Hear “First Days” Stories From Vietnamese Refugees

This article has been edited for length and clarity by Xfinity.
Check out these inspiring stories at the First Days Story Project about the experiences of Vietnamese refugees and veterans just after the end of the Vietnam War. April 30, 2015, marks the 40th anniversary of the end of the war.
The project is inspired by Rory Kennedy’s Academy Award-nominated film, “Last Days in Vietnam”, which premieres on April 28, 2015, at 9 p.m. ET on PBS. CAAM is a community engagement partner of the project.

One of the Stories: Andrew Ly and the “Lucky Ones”

Photo: CAAM

In the aftermath of the 1975 fall of Saigon, Andrew Ly and his family tried three times to flee Vietnam. Finally, in 1978, having given up nearly all of their possessions, Andrew and his family escaped in a small boat carrying more than 140 refugees. Andrew sat down with his friend Thang Do, also a refugee, to talk about the perilous journey and how his family created one of the most successful bakeries in America. Ly went on to become the founder of Sugar Bowl Bakery, one of the most successful bakeries in San Francisco.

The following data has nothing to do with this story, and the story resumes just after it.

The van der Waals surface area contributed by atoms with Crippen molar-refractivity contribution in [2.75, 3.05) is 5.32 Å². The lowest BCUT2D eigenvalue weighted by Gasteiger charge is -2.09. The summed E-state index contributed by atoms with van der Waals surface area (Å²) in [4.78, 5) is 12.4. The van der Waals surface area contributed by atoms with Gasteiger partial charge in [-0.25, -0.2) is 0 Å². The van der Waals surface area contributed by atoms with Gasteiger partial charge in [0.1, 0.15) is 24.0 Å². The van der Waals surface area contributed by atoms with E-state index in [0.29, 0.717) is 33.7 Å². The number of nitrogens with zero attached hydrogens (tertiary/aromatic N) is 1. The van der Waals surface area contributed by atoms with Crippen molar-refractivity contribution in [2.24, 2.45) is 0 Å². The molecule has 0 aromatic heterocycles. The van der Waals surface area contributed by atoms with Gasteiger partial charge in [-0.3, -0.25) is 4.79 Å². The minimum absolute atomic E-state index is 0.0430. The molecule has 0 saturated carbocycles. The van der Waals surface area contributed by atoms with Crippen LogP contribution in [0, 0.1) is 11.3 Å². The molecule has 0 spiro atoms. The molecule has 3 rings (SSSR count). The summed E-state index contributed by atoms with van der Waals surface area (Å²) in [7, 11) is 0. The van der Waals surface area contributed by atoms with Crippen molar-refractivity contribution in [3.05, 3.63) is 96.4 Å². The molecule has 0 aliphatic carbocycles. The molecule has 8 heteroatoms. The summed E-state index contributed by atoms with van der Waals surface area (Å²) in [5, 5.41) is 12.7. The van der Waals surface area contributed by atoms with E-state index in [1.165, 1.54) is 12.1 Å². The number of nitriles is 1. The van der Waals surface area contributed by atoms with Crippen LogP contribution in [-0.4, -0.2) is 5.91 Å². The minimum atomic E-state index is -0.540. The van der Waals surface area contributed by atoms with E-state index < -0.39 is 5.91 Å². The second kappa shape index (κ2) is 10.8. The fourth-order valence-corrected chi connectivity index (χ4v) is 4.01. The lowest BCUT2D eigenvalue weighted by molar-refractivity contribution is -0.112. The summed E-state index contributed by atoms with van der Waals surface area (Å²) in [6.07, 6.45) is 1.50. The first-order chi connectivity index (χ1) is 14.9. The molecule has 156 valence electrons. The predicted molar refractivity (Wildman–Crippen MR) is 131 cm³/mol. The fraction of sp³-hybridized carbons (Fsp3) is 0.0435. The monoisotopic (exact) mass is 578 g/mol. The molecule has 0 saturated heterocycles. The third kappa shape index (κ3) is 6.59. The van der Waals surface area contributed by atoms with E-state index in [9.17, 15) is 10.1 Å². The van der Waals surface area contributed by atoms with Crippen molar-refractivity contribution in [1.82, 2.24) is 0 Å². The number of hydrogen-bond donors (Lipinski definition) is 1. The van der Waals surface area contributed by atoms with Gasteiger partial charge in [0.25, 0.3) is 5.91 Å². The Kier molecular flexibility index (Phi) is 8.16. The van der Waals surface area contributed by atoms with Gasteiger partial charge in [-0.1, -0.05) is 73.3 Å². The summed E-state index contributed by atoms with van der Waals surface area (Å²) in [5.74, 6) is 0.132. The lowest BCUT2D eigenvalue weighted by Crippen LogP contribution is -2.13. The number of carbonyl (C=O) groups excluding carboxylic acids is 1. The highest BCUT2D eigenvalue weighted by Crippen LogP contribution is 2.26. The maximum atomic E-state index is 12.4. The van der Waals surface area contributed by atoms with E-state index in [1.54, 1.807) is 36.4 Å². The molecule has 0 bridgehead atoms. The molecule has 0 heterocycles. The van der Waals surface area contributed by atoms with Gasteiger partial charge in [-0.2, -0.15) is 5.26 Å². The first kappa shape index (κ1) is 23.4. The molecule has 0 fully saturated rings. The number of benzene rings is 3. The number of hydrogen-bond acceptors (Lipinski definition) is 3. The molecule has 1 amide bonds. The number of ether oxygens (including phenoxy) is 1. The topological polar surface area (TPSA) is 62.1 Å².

About First Days Story Project

The First Days Story Project, a national initiative to collect, preserve, and celebrate the stories of Vietnamese American refugees and Vietnam veterans is a collaboration between StoryCorps and the PBS television series American Experience. It is the cornerstone of the outreach and engagement initiative for the Academy Award®-nominated documentary “Last Days in Vietnam“, directed by Rory Kennedy. The StoryCorps team traveled to six cities across the country — Boston; Falls Church, Virginia; Houston; San Jose; Seattle; and Westminster, California — to record conversations among members of the Vietnamese American and Vietnam veteran communities. These conversations are published on the multimedia website and will be archived in the Library of Congress in order to preserve this important part of our national history for generations to come.


This article is a crosspost from the Center for Asian American Media (CAAM), a nonprofit organization dedicated to presenting stories that convey the richness and diversity of Asian American experiences to the broadest audience possible. CAAM does this by funding, producing, distributing and exhibiting works in film, television and digital media.

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